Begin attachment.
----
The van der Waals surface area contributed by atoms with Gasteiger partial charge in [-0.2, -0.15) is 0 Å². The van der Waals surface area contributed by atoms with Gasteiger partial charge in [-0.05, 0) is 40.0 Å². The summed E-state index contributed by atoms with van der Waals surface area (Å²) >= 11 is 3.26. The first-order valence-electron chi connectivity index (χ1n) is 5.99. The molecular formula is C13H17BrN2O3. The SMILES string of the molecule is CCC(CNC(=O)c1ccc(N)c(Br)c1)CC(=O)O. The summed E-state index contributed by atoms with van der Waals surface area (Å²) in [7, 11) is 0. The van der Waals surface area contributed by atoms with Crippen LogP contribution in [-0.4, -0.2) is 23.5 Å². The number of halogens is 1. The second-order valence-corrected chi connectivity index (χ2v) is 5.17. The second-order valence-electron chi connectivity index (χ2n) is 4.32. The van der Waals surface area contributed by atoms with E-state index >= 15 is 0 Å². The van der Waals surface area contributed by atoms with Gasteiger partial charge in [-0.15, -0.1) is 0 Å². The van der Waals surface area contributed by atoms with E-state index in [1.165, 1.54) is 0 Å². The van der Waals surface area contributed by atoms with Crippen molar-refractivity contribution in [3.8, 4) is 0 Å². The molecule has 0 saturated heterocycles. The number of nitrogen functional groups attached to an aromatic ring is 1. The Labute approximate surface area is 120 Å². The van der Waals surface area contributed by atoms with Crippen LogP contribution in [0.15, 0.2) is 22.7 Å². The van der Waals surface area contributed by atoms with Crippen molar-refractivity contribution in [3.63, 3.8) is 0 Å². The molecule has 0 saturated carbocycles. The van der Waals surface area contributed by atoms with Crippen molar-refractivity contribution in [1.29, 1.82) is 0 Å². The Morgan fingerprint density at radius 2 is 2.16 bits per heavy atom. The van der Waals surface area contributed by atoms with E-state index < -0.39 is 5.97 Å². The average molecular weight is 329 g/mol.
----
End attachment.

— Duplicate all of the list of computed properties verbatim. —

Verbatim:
The van der Waals surface area contributed by atoms with Gasteiger partial charge in [-0.2, -0.15) is 0 Å². The van der Waals surface area contributed by atoms with Gasteiger partial charge in [-0.05, 0) is 40.0 Å². The summed E-state index contributed by atoms with van der Waals surface area (Å²) >= 11 is 3.26. The first-order valence-electron chi connectivity index (χ1n) is 5.99. The molecular formula is C13H17BrN2O3. The SMILES string of the molecule is CCC(CNC(=O)c1ccc(N)c(Br)c1)CC(=O)O. The summed E-state index contributed by atoms with van der Waals surface area (Å²) in [7, 11) is 0. The van der Waals surface area contributed by atoms with Crippen LogP contribution in [-0.4, -0.2) is 23.5 Å². The number of halogens is 1. The second-order valence-corrected chi connectivity index (χ2v) is 5.17. The second-order valence-electron chi connectivity index (χ2n) is 4.32. The van der Waals surface area contributed by atoms with E-state index >= 15 is 0 Å². The van der Waals surface area contributed by atoms with Gasteiger partial charge in [-0.15, -0.1) is 0 Å². The van der Waals surface area contributed by atoms with E-state index in [1.165, 1.54) is 0 Å². The van der Waals surface area contributed by atoms with Crippen molar-refractivity contribution in [3.8, 4) is 0 Å². The molecule has 0 saturated heterocycles. The number of nitrogen functional groups attached to an aromatic ring is 1. The Labute approximate surface area is 120 Å². The van der Waals surface area contributed by atoms with Crippen LogP contribution in [0.15, 0.2) is 22.7 Å². The van der Waals surface area contributed by atoms with Crippen molar-refractivity contribution in [3.63, 3.8) is 0 Å². The molecule has 0 saturated carbocycles. The van der Waals surface area contributed by atoms with Crippen molar-refractivity contribution in [1.29, 1.82) is 0 Å². The Morgan fingerprint density at radius 2 is 2.16 bits per heavy atom. The van der Waals surface area contributed by atoms with E-state index < -0.39 is 5.97 Å². The average molecular weight is 329 g/mol.